- The Washington Times - Saturday, February 1, 2003

Is there a red-blooded American male who doesn't find a smile sneaking across his face when he hears the brassy opening chords that announce the slinky, signature guitar riff at the start of a James Bond movie? Called "Gunbarrel," the theme's initial motif makes it a sort of Space-Age-bachelor-pad-pop cousin of Beethoven's Fifth.
Spy themes tend to be catchy: "Peter Gunn," "Mission Impossible" and the twangy Brit import "Secret Agent." But none is so immediately riveting as the full-blown James Bond theme with all it's swinging, swaggering brass (an effect achieved by pairing plunger-muted trumpets with French Horns shrieking at the upper limit of their register, while trombones blast away on the low end).
It was written by John Barry (with a songwriting credit also to Monty Norman, the orchestrator Mr. Barry replaced on the first Bond flick, "Dr. No.") and can be heard on a new 40th anniversary box set of James Bond soundtracks being released by EMI-Capitol.
The genius of Mr. Barry's scores is that they are not all and only about explosive brass. Yes, 007 has a penchant for action, but he also has a penchant for, well, action. He isn't called Mr. Kiss Kiss Bang Bang for nothing.
Mr. Barry captures the romantic Bond with sinuous, sensual strings and moody alto flutes. The spy game isn't just about shoot'em-ups, after all. There is intrigue, mystery, suspense, revelation, unease, betrayal (sexual and otherwise), loss, redemption. The Bond scores have all these elements.
Through some 18 Bond films, Mr. Barry's themes and their signature sonic style have remained essential to the franchise. Bonds come and go; the Aston Martin may be replaced by a BMW or Jaguar (or whatever brand is paying the producers the top product-placement dollar). Even Mr. Barry himself has been largely out of the Bond-scoring business since the '70s (the chores have been taken up by musicians as varied as George Martin and Marvin Hamlisch), but through all the Bond permutations, the theme is there, like a musical logo, branding the enterprise and holding it together.
Frankly, once Sean Connery threw in the towel, the franchise might not have survived if not for the music: Mr. Barry's themes convinced us that we were watching James Bond even when it was just some puffy, paunchy, blown-dry lightweight named Roger Moore up on the screen.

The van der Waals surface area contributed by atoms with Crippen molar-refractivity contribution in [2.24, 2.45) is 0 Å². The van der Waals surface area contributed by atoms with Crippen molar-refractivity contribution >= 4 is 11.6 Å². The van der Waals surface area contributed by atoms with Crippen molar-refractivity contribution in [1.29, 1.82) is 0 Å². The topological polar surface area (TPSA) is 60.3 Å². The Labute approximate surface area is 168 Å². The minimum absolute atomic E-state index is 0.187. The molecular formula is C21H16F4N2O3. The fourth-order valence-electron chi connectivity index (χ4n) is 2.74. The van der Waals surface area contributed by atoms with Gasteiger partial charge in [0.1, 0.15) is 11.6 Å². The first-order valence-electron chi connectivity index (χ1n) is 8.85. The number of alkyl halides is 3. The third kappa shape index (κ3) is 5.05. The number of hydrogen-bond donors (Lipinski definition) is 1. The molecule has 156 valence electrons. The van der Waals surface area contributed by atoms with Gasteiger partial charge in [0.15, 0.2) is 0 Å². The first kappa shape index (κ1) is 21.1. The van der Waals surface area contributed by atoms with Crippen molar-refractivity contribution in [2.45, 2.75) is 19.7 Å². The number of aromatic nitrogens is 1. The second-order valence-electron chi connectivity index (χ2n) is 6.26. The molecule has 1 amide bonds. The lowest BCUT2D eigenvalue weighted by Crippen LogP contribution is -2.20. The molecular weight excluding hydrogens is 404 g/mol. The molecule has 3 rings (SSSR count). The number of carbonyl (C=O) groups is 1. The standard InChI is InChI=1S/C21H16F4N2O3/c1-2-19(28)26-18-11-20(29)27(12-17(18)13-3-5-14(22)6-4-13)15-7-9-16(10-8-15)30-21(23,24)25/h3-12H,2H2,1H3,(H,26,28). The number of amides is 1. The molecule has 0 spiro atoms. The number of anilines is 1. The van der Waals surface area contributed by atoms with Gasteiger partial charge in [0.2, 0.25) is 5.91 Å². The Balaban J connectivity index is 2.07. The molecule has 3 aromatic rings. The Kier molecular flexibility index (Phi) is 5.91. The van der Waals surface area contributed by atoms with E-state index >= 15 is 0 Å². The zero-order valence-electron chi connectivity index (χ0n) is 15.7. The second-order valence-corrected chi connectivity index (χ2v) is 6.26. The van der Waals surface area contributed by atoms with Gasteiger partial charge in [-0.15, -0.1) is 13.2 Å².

Soundtracks rarely make for interesting listening. Incidental music can be forgiven for being incidental, but the Bond discs are an unalloyed delight. For starters, there are those sexy, over-the-top theme songs here sung by Nancy Sinatra ("You Only Live Twice"), Tom Jones ("Thunderball") and the essential Bond girl, Shirley Bassey ("Goldfinger," "Diamonds Are Forever"). Don't forget one of Louis Armstrong's last recorded performances, "We Have All the Time in the World," the theme from "On Her Majesty's Secret Service."
Then there is the incidental music itself, which is inventive and evocative. The titles (used to describe the scenes to which the music was written) alone are worth the price of admission: "Bond Smells a Rat" or "Bond Averts World War III."
What one will not find in the 40th anniversary collection of Bond music is anything from the one 007 flick not associated with the official franchise, 1983's "Never Say Never Again."
That movie, in which Mr. Connery donned toupee to do a remake of "Thunderball," is a far sight better than anything done by the official franchise in the years since he left it, but it is a measure of the hold Mr. Barry's music has on the imagination that even with the real James Bond on the screen, the missing theme renders the film incomplete.
That isn't to say that Michel Legrand's music is subpar the racing big band track that accompanies Bond as he chases Fatima Blush's supercharged Renault is inspired but it's still not the real thing.
To be a true Bond, James Bond movie, it has got to have a score by Barry, John Barry.

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